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On Monday, September 11, 2996 blogs will be paying tribute to the 2996 victims of 9-11. This is a tribute to the Senior Vice President, Portfolio Trading of Cantor Fitzgerald, Matthew Blake Wallens. On 9-11, Cantor Fitzgerald was the hardest hit of any other company:
Cantor Fitzgerald’s former New York office, on the 101st-105th floors of One World Trade Center, lost 658 employees, or about two-thirds of its workforce, in the September 11, 2001 attacks, considerably more than any other company, including the Fire Department of New York.
Every year the names of the victims of 9-11 are read at Ground Zero to honor their memory and there are many sites out there that lists the names of all the victims but it’s easy to lose sight of the person behind the name. Putting a life to a name helps us to understand the maginitude of the loss of that day.
Matthew Blake Wallens was a beloved husband. He appreciated having fun:
When Matthew Blake Wallens had lunch at his favorite pizza place with his wife, Raina Wallens, it was his habit to turn to her when she was finished.
“He would say, `That was fun, wasn’t it?’ ” Mrs. Wallens recalled. “I would say, `Yeah.’ And he would say, `That is what we do, we have fun.’ ”
That was the spirit Mr. Wallens, 31, created wherever he went, no matter what he did. So when he fell in the mud, it was the greatest mud in the world, said his father, Dr. Donald Wallens. “He found something to grab hold of in all life’s experiences,” Dr. Wallens said.
Known to all as Blake, Mr. Wallens was a senior vice president at Cantor Fitzgerald whose contagious enthusiasm made his clients look forward to his calls, knowing he could make a bad day good and a good day better.
“There are things in life you need,” his father said. “You need to work and you need to play and you need to love. He did them all in an extremely satisfying way.”
He had a child-like appreciation for life:
Blake knew how to have fun. He had no trouble accessing his inner child, and so our friends’ kids all loved him and his silly ways. He appreciated the small gifts of everyday life; a bike ride through Riverside Park, a hike in the woods, a delicious meal, going to the movies, reading a really good book, spending time with friends or family – any of these activities would bring a big smile to Blake’s face, and, as a result, to mine.
He was loved by his wife:
Blake was my best friend and the best person I knew. He was a beautiful person – his smile and gentle spirit radiated warmth, kindness, intelligence and integrity.
Blake loved life, and for the past five years that we were together, his contagious enthusiasm and unfaltering devotion elevated the quality of my life immeasurably. He was always a joy to be around. When I look back at our time together, there are no regrets or what-ifs. Just many, many happy memories, and lots and lots of love.
And in-laws, remembering when he asked them for their permission to marry their daughter:
Sharon burst into tears, opened her arms and embraced Blake. She said – “We love you so very much. We love you as if you were our own son – as much as if I had given birth to you myself.”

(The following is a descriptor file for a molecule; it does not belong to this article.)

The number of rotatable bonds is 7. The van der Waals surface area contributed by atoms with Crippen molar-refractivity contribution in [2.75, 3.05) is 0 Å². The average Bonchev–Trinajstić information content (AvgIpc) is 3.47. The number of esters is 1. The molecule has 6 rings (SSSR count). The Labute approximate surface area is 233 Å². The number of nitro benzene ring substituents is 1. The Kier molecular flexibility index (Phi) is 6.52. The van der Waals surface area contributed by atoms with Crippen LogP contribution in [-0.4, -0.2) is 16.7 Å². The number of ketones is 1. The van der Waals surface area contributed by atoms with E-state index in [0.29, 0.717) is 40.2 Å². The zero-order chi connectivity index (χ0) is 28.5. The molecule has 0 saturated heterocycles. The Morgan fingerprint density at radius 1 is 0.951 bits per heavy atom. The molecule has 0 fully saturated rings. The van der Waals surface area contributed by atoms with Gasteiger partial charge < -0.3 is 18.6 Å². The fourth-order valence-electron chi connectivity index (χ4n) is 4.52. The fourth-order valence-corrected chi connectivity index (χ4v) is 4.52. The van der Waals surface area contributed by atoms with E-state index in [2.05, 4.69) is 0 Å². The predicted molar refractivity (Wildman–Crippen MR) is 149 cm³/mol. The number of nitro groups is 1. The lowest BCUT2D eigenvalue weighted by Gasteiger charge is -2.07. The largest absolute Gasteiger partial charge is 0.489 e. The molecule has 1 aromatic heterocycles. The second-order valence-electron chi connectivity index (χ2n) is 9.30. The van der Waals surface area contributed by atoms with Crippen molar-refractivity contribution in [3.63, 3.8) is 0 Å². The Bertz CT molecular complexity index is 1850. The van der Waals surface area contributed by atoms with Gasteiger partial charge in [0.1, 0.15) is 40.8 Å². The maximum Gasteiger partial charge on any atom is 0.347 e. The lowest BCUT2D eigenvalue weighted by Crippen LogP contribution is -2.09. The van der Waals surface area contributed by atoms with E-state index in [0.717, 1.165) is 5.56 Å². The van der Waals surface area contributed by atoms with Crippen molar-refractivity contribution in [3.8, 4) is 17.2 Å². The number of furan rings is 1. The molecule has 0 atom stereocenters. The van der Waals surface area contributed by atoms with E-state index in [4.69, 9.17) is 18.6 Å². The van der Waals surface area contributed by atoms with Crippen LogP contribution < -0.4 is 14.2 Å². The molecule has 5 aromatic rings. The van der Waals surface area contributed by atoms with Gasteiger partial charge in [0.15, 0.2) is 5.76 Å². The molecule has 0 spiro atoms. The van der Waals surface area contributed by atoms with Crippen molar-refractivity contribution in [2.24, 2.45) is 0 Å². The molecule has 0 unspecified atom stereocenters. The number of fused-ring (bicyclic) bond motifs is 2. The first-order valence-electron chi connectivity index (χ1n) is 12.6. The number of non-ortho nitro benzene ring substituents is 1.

We did then. We do now. And we always will.
And he was remembered fondly by those who knew him as a business associate:
I knew Blake since 1996 and we used to share financial information. I worked for Dow Jones and got him news services and he sent me the morning call from CF. He was always full of life when I called him about breaking news. Always appreciative and treated me with respect. As I told him many times, I appreciated his efforts to help us out as well.
As a teenager:
I remember Blake when he was 15 years old. I had the pleasure of spending three summers with him at camp. He was one of those people I always enjoyed being around.
I knew Blake from our days at Cornell. I will always remember him for his overwhelming positive outlook on life and his ability to turn dust to gold. I can honestly say that I never saw an ounce of negativity in him in all the time spent together.
As a child:
I remember you as a little boy running about doing what boys do best, get into trouble, not bad trouble mind you, just the regular miscievious kind.
And as a childhood friend:
I knew Blake in Pasadena, California, when we were in grade school together. I remember spending New Year’s Eve on the Rose Parade route with him and other friends. He had a wonderful spirit even at the young age that I knew him. He will be missed.
Matthew Blake Edwards, was not just a name on a list, he was a real person with hopes and dreams and was loved and admired by others. It is clear from the quotes that his loved ones will miss him and his ethuism for life, the joy he brought to others, and his sense of fun in whatever situation he was in.
It’s sad that someone who loved life so much had it cut short at such a young age. Remembering his ethusism for life, must have made his friends and family appreciate his life all the more and his story can be an inspiration for others to enjoy life and appreciate each moment that they have been given:
And of the articles I have read, fun seems to be the best thing to learn from Blake. I truly hope that what we take and give can be a fraction of what he did.